It is a common misconception for students to assume that when a book is placed on a table, its weight and the normal contact force acting on it are action-reaction pairs because they are equal in magnitude and opposite in direction.

While we can emphasise the other requirements for action-reaction pairs – that they must act on two different bodies and be of the same type of force – I have tried a different approach to prevent this misconception from taking root. After reading this article on the use of the system schema representational tool to promote understanding of Newton’s third law, I tried it out with my IP3 students.

The system schema identifies the bodies in a question and represents them with shapes detached from each other to give space to draw the connecting arrows between them. The arrows must be labelled with the type of force, either by coding them (e.g. r for reaction force, g for gravitational force) or in full.

Every force will be drawn as a double-headed arrow between two bodies to represent that they are action-reaction pairs. It is important for students to understand that every force in the universe comes in such a pair, and the system schema can help them visualise that. If there is a force without a partner, it just means the system is not in the frame yet.

The next step to using the system schema is for students to isolate the object in question and draw its free-body diagram. Each force vector in the diagram should be accompanied by a name that includes: 1. the type of force and 2. the subject which exerts that force on the object.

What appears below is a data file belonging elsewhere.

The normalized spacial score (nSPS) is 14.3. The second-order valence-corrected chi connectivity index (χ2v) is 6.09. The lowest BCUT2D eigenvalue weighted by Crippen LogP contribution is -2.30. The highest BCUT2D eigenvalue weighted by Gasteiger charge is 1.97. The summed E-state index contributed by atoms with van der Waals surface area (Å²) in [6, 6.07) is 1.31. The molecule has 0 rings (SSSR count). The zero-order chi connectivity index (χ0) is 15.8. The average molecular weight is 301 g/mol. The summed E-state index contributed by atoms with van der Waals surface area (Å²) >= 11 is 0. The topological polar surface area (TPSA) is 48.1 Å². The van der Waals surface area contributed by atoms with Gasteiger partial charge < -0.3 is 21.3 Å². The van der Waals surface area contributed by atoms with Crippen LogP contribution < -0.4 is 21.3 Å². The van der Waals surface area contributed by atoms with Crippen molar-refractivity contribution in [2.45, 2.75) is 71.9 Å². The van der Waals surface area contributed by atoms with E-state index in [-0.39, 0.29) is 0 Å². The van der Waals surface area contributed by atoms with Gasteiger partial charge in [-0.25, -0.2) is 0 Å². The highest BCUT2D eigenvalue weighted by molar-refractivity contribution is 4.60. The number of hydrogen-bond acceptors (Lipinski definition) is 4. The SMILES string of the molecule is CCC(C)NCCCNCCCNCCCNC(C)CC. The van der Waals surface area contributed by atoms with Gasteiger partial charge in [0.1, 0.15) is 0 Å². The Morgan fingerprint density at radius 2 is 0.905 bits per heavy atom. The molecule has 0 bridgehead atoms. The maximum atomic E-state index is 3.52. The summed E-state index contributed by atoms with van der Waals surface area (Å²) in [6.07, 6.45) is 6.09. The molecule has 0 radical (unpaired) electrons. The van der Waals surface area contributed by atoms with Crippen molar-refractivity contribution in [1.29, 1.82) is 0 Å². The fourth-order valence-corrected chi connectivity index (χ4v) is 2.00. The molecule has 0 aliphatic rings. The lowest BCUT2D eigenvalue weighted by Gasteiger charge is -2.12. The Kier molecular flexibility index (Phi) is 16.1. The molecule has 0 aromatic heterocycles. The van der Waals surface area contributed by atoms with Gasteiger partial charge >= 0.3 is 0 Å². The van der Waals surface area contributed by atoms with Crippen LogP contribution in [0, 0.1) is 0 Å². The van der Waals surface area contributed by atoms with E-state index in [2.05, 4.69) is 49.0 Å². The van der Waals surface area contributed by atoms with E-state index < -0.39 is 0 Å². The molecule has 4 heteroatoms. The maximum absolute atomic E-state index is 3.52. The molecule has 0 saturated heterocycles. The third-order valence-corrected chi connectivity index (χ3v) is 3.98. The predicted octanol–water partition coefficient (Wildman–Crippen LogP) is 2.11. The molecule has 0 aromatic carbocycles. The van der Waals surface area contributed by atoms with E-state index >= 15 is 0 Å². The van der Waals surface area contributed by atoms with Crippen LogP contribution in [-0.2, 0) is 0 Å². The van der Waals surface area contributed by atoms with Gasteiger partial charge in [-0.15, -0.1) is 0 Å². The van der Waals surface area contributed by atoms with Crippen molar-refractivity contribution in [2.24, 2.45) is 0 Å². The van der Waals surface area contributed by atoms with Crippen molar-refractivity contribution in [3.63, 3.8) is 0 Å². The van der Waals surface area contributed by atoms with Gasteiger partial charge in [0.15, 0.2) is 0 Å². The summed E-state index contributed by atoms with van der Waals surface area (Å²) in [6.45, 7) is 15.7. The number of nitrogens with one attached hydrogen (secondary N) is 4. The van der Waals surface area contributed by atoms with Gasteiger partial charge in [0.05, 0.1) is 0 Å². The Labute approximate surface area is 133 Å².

The effectiveness of this method of instruction is clearly presented in the paper mentioned above, as performance on the force concept inventory’s questions on the third law saw an improved average from 2.8 ± 1.2 to 3.7 ± 0.8.

I just took the elevator in my apartment building with the PhyPhox mobile app and recorded the acceleration in the z-direction as the lift went down and up. This was done in the middle of the night to reduce the chances of my neighbours getting into the elevator along the way and disrupting this experiment, and more importantly, thinking I was crazy. The YouTube video below is the result of this impromptu experiment and I intend to use it in class tomorrow.

I used to do this experiment with a weighing scale, and a datalogger, but with smartphone apps being able to demonstrate the same phenomenon, it was worth a try.

To complement the activity, I will be using this simulation as well. Best viewed in original format: https://ejss.s3.ap-southeast-1.amazonaws.com/elevator_Simulation.xhtml, this simulation done in 2016 was used to connect the changes in acceleration and velocity to the changes in normal contact force as an elevator makes its way up or down a building.

This applet was designed with simple interactive features to adjust two opposing forces along the horizontal direction in order to demonstrate the effect on acceleration and velocity.

This pendulum-powered car is constructed using Lego Technic parts. I used mainly Lego beams to create the chassis and an “A” frame from which the pendulum is suspended. The pendulum is made of Lego beams and some wheels.